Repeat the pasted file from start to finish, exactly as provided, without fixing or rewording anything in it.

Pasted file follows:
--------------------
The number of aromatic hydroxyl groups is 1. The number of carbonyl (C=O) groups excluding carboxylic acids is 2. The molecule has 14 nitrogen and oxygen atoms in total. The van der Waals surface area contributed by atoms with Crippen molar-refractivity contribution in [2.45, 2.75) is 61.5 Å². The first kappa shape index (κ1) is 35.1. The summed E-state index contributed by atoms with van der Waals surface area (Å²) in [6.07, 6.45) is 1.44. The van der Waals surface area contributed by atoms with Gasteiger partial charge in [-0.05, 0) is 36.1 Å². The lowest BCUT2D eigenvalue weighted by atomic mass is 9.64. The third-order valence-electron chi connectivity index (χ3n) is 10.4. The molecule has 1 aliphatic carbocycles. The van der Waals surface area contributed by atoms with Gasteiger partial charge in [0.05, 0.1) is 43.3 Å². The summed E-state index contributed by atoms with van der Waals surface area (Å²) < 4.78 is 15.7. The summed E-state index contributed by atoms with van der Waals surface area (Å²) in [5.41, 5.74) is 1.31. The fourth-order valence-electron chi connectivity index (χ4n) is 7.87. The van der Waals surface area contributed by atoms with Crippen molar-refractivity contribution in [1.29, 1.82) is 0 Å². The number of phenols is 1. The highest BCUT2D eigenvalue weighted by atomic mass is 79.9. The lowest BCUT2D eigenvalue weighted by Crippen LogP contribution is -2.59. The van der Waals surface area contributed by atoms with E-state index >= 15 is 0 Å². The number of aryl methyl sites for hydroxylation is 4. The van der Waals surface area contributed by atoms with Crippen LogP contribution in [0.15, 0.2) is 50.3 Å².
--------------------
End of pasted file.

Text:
The number of aromatic hydroxyl groups is 1. The number of carbonyl (C=O) groups excluding carboxylic acids is 2. The molecule has 14 nitrogen and oxygen atoms in total. The van der Waals surface area contributed by atoms with Crippen molar-refractivity contribution in [2.45, 2.75) is 61.5 Å². The first kappa shape index (κ1) is 35.1. The summed E-state index contributed by atoms with van der Waals surface area (Å²) in [6.07, 6.45) is 1.44. The van der Waals surface area contributed by atoms with Gasteiger partial charge in [-0.05, 0) is 36.1 Å². The lowest BCUT2D eigenvalue weighted by atomic mass is 9.64. The third-order valence-electron chi connectivity index (χ3n) is 10.4. The molecule has 1 aliphatic carbocycles. The van der Waals surface area contributed by atoms with Gasteiger partial charge in [0.05, 0.1) is 43.3 Å². The summed E-state index contributed by atoms with van der Waals surface area (Å²) < 4.78 is 15.7. The summed E-state index contributed by atoms with van der Waals surface area (Å²) in [5.41, 5.74) is 1.31. The fourth-order valence-electron chi connectivity index (χ4n) is 7.87. The van der Waals surface area contributed by atoms with Crippen molar-refractivity contribution in [1.29, 1.82) is 0 Å². The number of phenols is 1. The highest BCUT2D eigenvalue weighted by atomic mass is 79.9. The lowest BCUT2D eigenvalue weighted by Crippen LogP contribution is -2.59. The van der Waals surface area contributed by atoms with E-state index >= 15 is 0 Å². The number of aryl methyl sites for hydroxylation is 4. The van der Waals surface area contributed by atoms with Crippen LogP contribution in [0.15, 0.2) is 50.3 Å².